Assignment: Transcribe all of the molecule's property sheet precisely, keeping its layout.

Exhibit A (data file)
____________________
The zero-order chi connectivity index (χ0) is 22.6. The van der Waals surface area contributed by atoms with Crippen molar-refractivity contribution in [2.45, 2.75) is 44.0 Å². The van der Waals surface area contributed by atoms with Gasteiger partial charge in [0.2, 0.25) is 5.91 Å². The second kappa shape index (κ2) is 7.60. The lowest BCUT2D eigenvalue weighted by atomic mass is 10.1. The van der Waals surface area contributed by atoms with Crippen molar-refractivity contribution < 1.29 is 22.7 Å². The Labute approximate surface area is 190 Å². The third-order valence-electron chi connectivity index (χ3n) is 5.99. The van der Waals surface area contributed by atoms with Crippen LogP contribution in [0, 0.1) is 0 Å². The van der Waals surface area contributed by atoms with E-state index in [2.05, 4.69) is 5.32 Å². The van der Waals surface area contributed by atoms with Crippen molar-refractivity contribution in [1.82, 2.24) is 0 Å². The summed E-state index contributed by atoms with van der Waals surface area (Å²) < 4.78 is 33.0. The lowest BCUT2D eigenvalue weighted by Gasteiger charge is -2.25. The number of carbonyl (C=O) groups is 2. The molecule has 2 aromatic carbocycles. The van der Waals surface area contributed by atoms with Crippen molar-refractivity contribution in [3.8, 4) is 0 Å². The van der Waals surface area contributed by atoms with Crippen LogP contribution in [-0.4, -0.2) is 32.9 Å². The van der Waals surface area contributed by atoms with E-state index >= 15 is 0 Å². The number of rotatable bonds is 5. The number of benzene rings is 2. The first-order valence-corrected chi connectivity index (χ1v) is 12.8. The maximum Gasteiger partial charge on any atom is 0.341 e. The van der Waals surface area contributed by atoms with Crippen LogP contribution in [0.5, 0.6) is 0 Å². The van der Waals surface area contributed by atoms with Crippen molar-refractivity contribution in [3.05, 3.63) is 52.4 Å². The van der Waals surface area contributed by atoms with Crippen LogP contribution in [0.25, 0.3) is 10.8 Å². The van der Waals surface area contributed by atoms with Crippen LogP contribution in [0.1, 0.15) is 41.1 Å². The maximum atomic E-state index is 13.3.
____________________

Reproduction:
The zero-order chi connectivity index (χ0) is 22.6. The van der Waals surface area contributed by atoms with Crippen molar-refractivity contribution in [2.45, 2.75) is 44.0 Å². The van der Waals surface area contributed by atoms with Gasteiger partial charge in [0.2, 0.25) is 5.91 Å². The second kappa shape index (κ2) is 7.60. The lowest BCUT2D eigenvalue weighted by atomic mass is 10.1. The van der Waals surface area contributed by atoms with Crippen molar-refractivity contribution < 1.29 is 22.7 Å². The Labute approximate surface area is 190 Å². The third-order valence-electron chi connectivity index (χ3n) is 5.99. The van der Waals surface area contributed by atoms with Crippen LogP contribution in [0, 0.1) is 0 Å². The van der Waals surface area contributed by atoms with E-state index in [2.05, 4.69) is 5.32 Å². The van der Waals surface area contributed by atoms with Crippen molar-refractivity contribution in [1.82, 2.24) is 0 Å². The summed E-state index contributed by atoms with van der Waals surface area (Å²) < 4.78 is 33.0. The lowest BCUT2D eigenvalue weighted by Gasteiger charge is -2.25. The number of carbonyl (C=O) groups is 2. The molecule has 2 aromatic carbocycles. The van der Waals surface area contributed by atoms with Crippen molar-refractivity contribution in [3.8, 4) is 0 Å². The van der Waals surface area contributed by atoms with Crippen LogP contribution in [-0.4, -0.2) is 32.9 Å². The van der Waals surface area contributed by atoms with E-state index >= 15 is 0 Å². The number of rotatable bonds is 5. The number of benzene rings is 2. The first-order valence-corrected chi connectivity index (χ1v) is 12.8. The maximum Gasteiger partial charge on any atom is 0.341 e. The van der Waals surface area contributed by atoms with Crippen LogP contribution in [0.5, 0.6) is 0 Å². The van der Waals surface area contributed by atoms with Crippen molar-refractivity contribution in [3.05, 3.63) is 52.4 Å². The van der Waals surface area contributed by atoms with Crippen LogP contribution in [0.25, 0.3) is 10.8 Å². The van der Waals surface area contributed by atoms with Crippen LogP contribution in [0.1, 0.15) is 41.1 Å². The maximum atomic E-state index is 13.3.